Get some good books, a nice warm blanket and embrace some alone time!

ocelot7 Thu 06-Oct-16 13:40:35

I never knew the word for it before but I love lollygagging about too smile

btw - it did take years to get to where I am now but being busy having fun & latterly the bf has helped a lot to get over ENS smile

Zaphodsotherhead Thu 06-Oct-16 14:20:23

It is a great word, isn't it ocelot?

ocelot7 Thu 06-Oct-16 14:35:41

Indeed it is Zaphod smile

It took me the longest time to value time alone but now its a treat I love it! A good skill to have too.

user1469693312 Fri 07-Oct-16 10:22:41

Thanks Ocelot7 - my friendly ex would definitely help out with animals - hes been there every day this week to take them out in the afternoon - but its a bit like not being able to go out without arranging a babysitter! My parents will have them too but OMG the questions - where are you going? who are you seeing? will you be home tonight? it will be like being a teenager again wink

I guess - if I'm really honest - I dont want to start dating again just yet - I'd like to enjoy more often the benefits of cleaning the house, going out and coming back to find it still clean and tidy smile - and coming downstairs in the morning and its still clean then too!!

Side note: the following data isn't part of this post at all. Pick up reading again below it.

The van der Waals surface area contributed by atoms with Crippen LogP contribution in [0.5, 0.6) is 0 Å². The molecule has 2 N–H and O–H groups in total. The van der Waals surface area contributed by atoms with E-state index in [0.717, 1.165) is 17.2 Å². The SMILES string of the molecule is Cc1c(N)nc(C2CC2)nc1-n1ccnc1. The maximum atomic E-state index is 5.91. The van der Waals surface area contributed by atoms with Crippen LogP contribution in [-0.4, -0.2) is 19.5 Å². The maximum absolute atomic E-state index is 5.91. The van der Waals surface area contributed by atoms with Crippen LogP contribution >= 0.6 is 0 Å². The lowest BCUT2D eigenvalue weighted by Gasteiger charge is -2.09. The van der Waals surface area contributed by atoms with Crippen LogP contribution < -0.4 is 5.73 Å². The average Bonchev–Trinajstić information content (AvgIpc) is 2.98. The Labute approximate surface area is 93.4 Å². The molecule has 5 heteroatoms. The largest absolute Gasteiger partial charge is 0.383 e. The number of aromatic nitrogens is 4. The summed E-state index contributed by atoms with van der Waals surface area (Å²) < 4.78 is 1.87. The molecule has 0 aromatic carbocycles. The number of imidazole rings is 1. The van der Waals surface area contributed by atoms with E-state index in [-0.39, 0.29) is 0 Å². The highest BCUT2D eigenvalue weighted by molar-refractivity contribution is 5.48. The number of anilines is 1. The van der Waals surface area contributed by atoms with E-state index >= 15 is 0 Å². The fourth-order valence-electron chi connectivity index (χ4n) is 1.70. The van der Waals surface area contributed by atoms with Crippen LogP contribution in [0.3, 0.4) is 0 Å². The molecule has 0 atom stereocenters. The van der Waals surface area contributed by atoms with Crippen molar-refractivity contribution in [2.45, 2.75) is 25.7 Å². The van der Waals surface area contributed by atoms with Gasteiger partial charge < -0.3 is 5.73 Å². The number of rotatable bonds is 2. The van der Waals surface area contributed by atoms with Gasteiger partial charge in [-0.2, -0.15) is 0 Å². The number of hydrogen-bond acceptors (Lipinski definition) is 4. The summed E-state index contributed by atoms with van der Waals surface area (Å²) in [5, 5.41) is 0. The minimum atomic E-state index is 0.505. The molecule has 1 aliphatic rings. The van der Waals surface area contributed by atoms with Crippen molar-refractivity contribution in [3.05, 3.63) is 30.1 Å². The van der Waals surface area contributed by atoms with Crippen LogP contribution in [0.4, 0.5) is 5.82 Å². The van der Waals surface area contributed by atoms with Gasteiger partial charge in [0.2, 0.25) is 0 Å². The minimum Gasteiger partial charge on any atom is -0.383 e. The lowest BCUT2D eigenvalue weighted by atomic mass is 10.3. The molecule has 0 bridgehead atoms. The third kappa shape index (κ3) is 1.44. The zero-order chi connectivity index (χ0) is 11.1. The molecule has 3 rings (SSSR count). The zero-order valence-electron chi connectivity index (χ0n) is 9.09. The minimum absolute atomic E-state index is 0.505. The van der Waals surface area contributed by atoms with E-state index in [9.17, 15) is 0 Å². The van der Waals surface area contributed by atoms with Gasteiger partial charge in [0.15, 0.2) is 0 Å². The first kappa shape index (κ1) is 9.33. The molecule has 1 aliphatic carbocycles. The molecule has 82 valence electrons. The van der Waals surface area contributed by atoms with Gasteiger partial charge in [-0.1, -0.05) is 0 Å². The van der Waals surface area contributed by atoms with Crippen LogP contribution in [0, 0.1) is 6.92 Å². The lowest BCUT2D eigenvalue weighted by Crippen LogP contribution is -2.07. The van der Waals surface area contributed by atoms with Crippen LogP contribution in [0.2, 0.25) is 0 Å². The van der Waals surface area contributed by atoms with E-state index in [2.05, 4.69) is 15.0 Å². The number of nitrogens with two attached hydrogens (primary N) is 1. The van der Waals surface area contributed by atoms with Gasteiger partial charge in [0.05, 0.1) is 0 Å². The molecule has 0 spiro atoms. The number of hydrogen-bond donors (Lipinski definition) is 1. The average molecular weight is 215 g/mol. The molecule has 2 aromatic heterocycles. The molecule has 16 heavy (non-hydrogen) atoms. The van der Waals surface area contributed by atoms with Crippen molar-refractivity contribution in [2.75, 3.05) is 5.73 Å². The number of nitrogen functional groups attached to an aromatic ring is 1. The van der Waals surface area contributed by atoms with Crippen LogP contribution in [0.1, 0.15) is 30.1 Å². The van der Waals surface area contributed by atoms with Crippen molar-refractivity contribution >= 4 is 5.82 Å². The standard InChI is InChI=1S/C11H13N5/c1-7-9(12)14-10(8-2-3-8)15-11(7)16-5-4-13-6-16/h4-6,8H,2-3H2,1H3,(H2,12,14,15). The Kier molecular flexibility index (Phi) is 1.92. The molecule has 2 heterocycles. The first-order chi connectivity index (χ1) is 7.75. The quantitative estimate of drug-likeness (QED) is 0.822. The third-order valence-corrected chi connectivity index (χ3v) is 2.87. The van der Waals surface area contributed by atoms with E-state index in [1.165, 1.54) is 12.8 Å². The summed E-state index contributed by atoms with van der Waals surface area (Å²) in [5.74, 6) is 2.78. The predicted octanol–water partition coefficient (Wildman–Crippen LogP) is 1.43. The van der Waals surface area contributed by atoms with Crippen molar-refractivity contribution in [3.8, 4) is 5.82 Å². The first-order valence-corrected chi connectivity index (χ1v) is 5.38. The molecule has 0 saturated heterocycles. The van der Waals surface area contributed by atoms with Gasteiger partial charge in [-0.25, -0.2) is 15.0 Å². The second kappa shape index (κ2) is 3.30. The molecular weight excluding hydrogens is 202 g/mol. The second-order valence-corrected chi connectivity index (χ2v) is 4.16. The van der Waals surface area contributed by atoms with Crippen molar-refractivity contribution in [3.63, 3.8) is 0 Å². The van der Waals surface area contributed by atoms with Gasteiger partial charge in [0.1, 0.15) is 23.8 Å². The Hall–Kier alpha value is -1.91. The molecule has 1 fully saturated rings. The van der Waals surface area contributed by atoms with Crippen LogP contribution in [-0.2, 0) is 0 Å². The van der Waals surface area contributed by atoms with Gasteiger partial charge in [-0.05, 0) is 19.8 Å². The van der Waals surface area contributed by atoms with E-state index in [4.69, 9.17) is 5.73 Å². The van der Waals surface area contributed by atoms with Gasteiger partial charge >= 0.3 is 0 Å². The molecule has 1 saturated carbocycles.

1950swoman Fri 07-Oct-16 12:51:33

I'm suffering a renewed bout of this and i'd say it's like that mantra about parental worrying never going away, it just changes. I had my children late so I've got twins of 25 and one of 30, all DDs. The twins going to university was pretty devastating even though they'd done their gap year stuff. DH was away and after delivering no.2 I had to come back to an empty house for two weeks. I have never felt so lonely. It got better over the 3/4 years of uni, at first no contact, then quite a lot, then much less in their final years. We were allowed to be friends on Facebook as long as we followed etiquette and never commented or posted. DH nearly got unfriended for breaking that rule early on.

Oldest DD never returned home and was pretty estranged for much of her 20s, now living 200 miles away but is in touch 2/3 times most weeks by the text and phone. One twin came home for a year (bliss), then moved out to be with friends. Other twin got job 50 miles away, both pretty good at being in touch. BUT, now they've gone off travelling together heading ultimately for New Zealand, pushed by a sense of adventure and Brexit, with sad hints they might stay if jobs and lifestyle suit. I feel I can only be supportive but I'm howling inside and thrust right back to those early moments of the first gap year trip.